I finally read a book that’s been in the queue. Devil in the Grove: Thurgood Marshall, the Groveland Boys, and the Dawn of a New America
As side note, I’ll mention that I heard about this right after the book won the Pulitzer last year and was alerted to a local-boy-makes-good story in one of the upstate NY papers, sent to me by my mom. The author (Gilbert King) and I were in the same graduating class in high school. That combination was enough of a nudge to get me to buy it.
It’s a horrific tale of the pervasiveness of racism in our not-too-distant past, and the involvement of Thurgood Marshall in the case allows for his compelling story to be told as well, along with others involved in the NAACP and its Legal Defense Fund (LDF). I had a little trouble keeping the large cast of characters straight, as the story jumps back and forth between the case and the history leading up to it, but I found it to be a captivating read. One gets a fairly raw look at the atmosphere of the times, including the reality that no person of color was likely to see justice done in any legal conflict that crossed the racial barrier — in a capital case such this, that the defendants would be found guilty was rarely in doubt, regardless of the facts, and it was considered a “victory” if the sentence came back as life in prison rather than the electric chair. The book tells of some truly heinous characters and lays out the LDF’s strategy of establishing grounds for appeal, because the only possibility for a result that came close to fair would only happen in courts far removed from the alleged crime.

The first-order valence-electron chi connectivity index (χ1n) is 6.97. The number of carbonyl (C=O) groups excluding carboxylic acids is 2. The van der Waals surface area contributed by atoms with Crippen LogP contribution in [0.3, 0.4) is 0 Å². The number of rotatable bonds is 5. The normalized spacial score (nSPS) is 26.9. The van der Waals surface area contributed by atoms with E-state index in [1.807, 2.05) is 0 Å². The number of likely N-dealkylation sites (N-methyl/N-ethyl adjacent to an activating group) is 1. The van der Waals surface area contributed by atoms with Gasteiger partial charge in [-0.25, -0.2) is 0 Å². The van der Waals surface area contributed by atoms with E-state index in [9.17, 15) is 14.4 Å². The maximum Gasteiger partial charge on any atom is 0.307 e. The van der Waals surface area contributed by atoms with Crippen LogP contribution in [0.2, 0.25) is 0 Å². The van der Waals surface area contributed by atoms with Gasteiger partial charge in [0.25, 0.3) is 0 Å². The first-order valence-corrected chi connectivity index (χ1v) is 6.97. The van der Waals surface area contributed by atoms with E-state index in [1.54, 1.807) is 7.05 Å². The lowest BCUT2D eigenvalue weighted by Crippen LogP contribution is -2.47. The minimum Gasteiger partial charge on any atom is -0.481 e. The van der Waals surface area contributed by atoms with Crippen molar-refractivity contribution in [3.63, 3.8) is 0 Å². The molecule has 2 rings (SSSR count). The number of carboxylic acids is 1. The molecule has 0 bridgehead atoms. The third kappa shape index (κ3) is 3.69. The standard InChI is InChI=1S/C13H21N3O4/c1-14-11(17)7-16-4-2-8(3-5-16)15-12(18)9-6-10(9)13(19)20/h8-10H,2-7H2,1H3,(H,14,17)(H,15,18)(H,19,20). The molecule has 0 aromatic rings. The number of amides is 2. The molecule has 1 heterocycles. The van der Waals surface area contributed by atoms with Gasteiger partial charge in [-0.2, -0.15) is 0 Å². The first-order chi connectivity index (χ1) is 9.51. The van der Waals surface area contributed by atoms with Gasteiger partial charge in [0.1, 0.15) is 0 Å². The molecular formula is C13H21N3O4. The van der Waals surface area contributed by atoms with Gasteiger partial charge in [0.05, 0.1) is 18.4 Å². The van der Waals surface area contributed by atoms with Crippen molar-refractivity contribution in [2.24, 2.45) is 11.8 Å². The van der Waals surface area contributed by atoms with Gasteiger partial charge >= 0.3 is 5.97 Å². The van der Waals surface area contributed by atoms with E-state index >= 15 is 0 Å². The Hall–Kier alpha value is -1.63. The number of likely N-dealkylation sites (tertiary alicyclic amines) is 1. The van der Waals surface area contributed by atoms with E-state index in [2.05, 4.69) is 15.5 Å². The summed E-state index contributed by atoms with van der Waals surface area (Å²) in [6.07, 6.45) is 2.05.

It’s hard not to notice the similarities of this case with recent events in Ferguson, in New York, and elsewhere — that while some of the overt acts of violence stemming from racism have subsided — lynch mobs by people in sheets, as an example — far more behavior has only been masked and still pervades society. I’ll leave to others more eloquent than I to continue to delve in to commentary on all that, save for this: it’s too easy to say that things are better now than they were 60 years ago and leave it at that. To ignore it because for many of us it’s normally out of sight. To not believe the stories simply because we don’t experience it ourselves (a lot of parallels with sexual misconduct here as well). Social media has been a big step forward, as it has allowed for these events to be shared and not contained as a local, isolated incident. Maybe it can galvanize us enough to follow through to the next steps, to change the system and/or the people in the system, as necessary.